Imagine a hacker, comfortably sitting at home, miles away from you, decides to commandeer your vehicle. They turn on the cold air, turn the radio to some local station, and kill your accelerator. Now stop imagining it, because it actually is possible.
The Internet of Things, or IoT, is the collective term for all devices, or “things”, which can connect to the internet today, and are not your average browsing device. This includes everything from your smartwatch to your Facebook-connected car. With the debut of IPv6, there are now an unfathomable number of IP addresses available to the world, IP addresses that can be assigned to more and more devices, connecting them to the World Wide Web. According to Steve Leibson, an expert in the area of network communications, we could “assign an IPv6 address to every atom on the surface of the earth, and still have enough addresses left to do another 100+ earths.”
As many of us have seen in the news, however, once you allow a device to reach out to the internet, you risk someone reaching back. IoT security is becoming a popular topic as the tech industry realizes that the rules you had to play by to secure something like a laptop computer, with all of its security applications and layers of checks-and-balances, are not the same rules for IoT devices. And with close to 15 billion devices connected to the internet today, IoT security isn’t just a priority, it’s quickly becoming the priority.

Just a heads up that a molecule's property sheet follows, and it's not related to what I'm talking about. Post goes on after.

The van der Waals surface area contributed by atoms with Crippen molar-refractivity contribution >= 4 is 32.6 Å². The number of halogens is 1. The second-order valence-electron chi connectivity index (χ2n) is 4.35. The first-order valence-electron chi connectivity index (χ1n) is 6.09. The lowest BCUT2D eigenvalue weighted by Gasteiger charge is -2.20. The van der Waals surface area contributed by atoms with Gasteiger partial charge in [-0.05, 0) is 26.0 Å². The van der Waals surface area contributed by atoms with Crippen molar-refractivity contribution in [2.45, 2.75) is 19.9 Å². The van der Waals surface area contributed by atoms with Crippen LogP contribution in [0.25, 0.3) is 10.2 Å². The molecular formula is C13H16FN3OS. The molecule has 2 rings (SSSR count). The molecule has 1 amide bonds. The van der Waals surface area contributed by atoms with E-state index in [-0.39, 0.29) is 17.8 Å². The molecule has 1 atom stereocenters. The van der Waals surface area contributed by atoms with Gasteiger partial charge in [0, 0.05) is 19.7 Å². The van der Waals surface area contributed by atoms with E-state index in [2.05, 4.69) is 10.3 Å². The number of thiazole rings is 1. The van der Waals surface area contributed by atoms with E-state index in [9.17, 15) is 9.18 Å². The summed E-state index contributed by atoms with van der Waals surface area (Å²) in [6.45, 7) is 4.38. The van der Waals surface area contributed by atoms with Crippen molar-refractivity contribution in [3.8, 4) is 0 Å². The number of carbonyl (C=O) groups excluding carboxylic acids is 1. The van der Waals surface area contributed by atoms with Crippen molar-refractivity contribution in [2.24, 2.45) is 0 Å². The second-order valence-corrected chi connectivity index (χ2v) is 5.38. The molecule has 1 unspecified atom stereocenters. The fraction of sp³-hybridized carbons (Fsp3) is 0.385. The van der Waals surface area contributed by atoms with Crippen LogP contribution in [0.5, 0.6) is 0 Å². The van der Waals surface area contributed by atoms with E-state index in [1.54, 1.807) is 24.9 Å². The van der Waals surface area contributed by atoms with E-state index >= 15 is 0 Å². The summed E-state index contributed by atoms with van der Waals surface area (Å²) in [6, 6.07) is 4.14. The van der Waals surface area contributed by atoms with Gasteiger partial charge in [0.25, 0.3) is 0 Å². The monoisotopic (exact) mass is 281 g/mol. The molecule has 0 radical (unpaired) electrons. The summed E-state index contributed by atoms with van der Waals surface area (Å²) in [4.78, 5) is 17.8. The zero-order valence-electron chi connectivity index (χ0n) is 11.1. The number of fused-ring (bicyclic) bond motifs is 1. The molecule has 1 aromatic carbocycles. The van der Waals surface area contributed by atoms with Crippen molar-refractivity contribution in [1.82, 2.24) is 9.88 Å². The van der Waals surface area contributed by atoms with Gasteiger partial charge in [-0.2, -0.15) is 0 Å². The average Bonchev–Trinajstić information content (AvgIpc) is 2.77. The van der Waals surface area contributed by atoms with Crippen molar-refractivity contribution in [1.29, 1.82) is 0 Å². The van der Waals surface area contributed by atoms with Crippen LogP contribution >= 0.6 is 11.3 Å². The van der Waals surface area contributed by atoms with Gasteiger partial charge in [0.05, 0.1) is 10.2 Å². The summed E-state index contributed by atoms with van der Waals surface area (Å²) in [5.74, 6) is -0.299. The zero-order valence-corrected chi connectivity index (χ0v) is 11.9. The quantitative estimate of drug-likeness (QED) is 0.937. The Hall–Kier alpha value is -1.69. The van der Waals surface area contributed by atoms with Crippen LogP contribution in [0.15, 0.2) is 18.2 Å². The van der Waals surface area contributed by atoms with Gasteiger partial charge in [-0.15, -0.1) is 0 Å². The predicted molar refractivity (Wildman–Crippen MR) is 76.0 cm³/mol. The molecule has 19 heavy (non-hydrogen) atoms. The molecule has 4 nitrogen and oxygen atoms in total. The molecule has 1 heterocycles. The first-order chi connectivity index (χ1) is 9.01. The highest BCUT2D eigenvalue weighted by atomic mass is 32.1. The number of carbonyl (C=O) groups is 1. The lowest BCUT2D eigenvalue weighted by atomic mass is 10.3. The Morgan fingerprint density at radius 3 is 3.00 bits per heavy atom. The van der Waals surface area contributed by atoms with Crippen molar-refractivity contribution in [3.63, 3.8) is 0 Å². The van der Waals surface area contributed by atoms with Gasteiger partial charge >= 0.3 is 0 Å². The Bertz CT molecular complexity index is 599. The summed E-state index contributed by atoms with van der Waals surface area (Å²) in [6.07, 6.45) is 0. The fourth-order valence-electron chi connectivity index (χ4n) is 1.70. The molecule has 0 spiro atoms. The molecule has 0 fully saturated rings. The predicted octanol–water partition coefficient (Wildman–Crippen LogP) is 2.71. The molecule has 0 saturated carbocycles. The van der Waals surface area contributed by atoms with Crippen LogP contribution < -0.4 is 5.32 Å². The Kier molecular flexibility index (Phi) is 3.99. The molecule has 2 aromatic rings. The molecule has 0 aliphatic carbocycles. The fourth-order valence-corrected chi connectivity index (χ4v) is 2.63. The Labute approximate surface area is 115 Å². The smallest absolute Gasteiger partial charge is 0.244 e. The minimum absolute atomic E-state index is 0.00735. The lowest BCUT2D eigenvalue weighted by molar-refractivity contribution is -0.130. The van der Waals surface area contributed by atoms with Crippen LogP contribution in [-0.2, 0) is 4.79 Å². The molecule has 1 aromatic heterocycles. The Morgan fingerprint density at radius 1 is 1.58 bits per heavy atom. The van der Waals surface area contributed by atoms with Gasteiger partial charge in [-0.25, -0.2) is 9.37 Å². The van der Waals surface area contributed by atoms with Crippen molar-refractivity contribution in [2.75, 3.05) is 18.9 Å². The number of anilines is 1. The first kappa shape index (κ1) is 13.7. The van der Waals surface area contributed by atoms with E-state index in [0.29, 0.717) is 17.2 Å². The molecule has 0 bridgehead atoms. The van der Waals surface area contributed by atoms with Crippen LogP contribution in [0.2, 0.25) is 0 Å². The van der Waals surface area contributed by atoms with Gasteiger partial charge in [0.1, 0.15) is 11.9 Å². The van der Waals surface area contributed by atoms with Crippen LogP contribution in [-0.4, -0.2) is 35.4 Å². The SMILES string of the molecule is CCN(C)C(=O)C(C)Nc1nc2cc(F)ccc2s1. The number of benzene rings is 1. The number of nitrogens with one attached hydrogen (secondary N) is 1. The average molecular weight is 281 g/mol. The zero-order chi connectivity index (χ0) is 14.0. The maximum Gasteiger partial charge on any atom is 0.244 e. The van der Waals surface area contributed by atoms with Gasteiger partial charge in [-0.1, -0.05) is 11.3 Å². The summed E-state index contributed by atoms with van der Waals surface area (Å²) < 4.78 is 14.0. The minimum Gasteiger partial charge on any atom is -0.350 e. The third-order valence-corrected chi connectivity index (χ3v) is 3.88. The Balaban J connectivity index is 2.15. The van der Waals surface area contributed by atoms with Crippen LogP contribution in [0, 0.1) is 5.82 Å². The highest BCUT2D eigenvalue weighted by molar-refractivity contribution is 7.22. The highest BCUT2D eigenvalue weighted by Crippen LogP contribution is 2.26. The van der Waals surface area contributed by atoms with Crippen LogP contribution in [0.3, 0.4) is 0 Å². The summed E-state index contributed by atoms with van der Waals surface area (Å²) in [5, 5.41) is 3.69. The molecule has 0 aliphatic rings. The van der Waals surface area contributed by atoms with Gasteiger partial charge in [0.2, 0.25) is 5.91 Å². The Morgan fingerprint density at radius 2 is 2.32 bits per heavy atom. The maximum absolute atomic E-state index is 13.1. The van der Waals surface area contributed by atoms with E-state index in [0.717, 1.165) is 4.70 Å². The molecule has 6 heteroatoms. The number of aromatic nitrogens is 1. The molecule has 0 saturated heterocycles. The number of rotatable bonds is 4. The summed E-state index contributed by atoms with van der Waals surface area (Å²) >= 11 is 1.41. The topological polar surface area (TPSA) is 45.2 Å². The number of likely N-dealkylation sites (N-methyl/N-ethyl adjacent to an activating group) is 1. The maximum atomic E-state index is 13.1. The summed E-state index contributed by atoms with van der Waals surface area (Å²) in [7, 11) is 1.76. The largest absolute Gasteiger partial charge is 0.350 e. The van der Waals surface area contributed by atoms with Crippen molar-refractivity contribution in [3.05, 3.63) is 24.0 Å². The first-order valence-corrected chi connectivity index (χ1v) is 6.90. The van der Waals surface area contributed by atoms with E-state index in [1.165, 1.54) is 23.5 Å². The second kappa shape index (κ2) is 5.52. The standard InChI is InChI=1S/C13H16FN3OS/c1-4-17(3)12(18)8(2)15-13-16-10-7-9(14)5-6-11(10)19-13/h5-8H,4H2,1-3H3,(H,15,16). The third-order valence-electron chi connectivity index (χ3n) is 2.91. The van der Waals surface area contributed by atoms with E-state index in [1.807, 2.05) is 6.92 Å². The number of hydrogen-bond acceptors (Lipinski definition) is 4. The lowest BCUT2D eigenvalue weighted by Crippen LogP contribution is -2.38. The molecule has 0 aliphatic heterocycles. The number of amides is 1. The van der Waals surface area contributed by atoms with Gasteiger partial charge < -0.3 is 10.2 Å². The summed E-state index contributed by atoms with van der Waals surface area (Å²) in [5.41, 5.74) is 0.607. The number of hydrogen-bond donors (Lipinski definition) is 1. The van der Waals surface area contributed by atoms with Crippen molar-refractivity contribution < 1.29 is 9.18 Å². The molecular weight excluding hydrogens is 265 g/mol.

IoT devices open up the door to new and creative ways of hacking, moving beyond static data stored on a server and to live, active information that may exist for only a moment on a device you wouldn’t think twice about regarding security.
Let’s consider a printer. You copy, print, and scan documents to a printer without a second thought. You may have some concern over the physical copy, but your average printer isn’t a hard drive, it isn’t storing anything, right? A hacker could potentially infiltrate your printer, and as information flows through said printer, it could be read, copied, and stored elsewhere. Entire reams of confidential papers could be digitally duplicated without you ever knowing.
IoT security is where we start to consider whether or not your printer is properly protected. It is the safeguarding of connected devices and networks where the average user wouldn’t think security was necessary. Up till now, the problem has been that security wasn’t part of the design for IoT devices. Products were, and still largely are, sold without embedded operating systems and security software. The icing on the cake is that, like a modem, most IoT devices do have basic password protection for their interfaces, but since most devices are plug-and-play, a user never sees that interface and never thinks to change the default password.
No network or device can be 100% secure. Information on some level needs to be able to flow in and out. Though not a solution so much as a practice, stealth networking is one way to provide extra layers of security through difficulty. The more difficult or time consuming a network is, the more a hacker has to weigh the balance of time versus worth. No one wants to hack the sales records of a coffee shop if it will take two weeks to do so.
Stealth Networking is the segmentation and zoning of your network. Essentially, it’s separating your network out into its individual parts. This way, if one portion of your network is compromised, it minimizes the intrusion and restricts further movement across the network and propagation of a threat. This gives admins more time to detect and isolate threats, before they can compromise the entirety of a network.
To learn more about stealth networking, visit Altura Communication Solutions’ Stealth Networking page or call us at 800-654-0715.